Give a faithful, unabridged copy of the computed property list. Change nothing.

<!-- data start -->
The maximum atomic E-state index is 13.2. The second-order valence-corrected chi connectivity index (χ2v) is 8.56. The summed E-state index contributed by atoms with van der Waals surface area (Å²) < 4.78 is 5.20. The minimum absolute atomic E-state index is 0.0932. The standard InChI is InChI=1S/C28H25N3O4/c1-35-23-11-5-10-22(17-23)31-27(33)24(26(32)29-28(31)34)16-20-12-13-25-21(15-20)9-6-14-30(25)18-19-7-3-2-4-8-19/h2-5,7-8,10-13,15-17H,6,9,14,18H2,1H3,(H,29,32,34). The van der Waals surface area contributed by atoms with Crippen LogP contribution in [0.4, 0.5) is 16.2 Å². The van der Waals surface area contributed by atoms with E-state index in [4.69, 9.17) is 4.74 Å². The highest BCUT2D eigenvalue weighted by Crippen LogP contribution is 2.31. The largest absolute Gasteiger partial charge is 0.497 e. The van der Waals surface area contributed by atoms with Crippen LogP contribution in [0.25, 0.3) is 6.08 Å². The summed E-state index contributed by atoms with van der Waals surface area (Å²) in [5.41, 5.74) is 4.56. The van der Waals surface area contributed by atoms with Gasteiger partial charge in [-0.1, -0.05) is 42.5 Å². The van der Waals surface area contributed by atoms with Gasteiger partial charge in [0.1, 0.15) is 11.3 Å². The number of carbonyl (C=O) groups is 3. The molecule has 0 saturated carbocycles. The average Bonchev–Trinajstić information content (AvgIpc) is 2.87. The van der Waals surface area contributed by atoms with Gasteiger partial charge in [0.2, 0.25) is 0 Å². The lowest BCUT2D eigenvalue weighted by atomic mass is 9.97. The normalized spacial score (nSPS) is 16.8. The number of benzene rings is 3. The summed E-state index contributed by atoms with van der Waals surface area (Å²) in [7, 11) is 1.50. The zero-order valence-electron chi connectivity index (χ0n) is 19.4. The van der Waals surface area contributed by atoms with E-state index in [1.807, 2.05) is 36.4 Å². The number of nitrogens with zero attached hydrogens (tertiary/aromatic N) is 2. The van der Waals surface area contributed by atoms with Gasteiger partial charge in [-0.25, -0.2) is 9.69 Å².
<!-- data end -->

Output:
The maximum atomic E-state index is 13.2. The second-order valence-corrected chi connectivity index (χ2v) is 8.56. The summed E-state index contributed by atoms with van der Waals surface area (Å²) < 4.78 is 5.20. The minimum absolute atomic E-state index is 0.0932. The standard InChI is InChI=1S/C28H25N3O4/c1-35-23-11-5-10-22(17-23)31-27(33)24(26(32)29-28(31)34)16-20-12-13-25-21(15-20)9-6-14-30(25)18-19-7-3-2-4-8-19/h2-5,7-8,10-13,15-17H,6,9,14,18H2,1H3,(H,29,32,34). The van der Waals surface area contributed by atoms with Crippen LogP contribution in [0.4, 0.5) is 16.2 Å². The van der Waals surface area contributed by atoms with E-state index in [4.69, 9.17) is 4.74 Å². The highest BCUT2D eigenvalue weighted by Crippen LogP contribution is 2.31. The largest absolute Gasteiger partial charge is 0.497 e. The van der Waals surface area contributed by atoms with Crippen LogP contribution in [0.25, 0.3) is 6.08 Å². The summed E-state index contributed by atoms with van der Waals surface area (Å²) in [5.41, 5.74) is 4.56. The van der Waals surface area contributed by atoms with Gasteiger partial charge in [-0.1, -0.05) is 42.5 Å². The van der Waals surface area contributed by atoms with Gasteiger partial charge in [0.1, 0.15) is 11.3 Å². The number of carbonyl (C=O) groups is 3. The molecule has 0 saturated carbocycles. The average Bonchev–Trinajstić information content (AvgIpc) is 2.87. The van der Waals surface area contributed by atoms with Gasteiger partial charge in [0.2, 0.25) is 0 Å². The lowest BCUT2D eigenvalue weighted by atomic mass is 9.97. The normalized spacial score (nSPS) is 16.8. The number of benzene rings is 3. The summed E-state index contributed by atoms with van der Waals surface area (Å²) in [7, 11) is 1.50. The zero-order valence-electron chi connectivity index (χ0n) is 19.4. The van der Waals surface area contributed by atoms with E-state index in [1.807, 2.05) is 36.4 Å². The number of nitrogens with zero attached hydrogens (tertiary/aromatic N) is 2. The van der Waals surface area contributed by atoms with Gasteiger partial charge in [-0.25, -0.2) is 9.69 Å².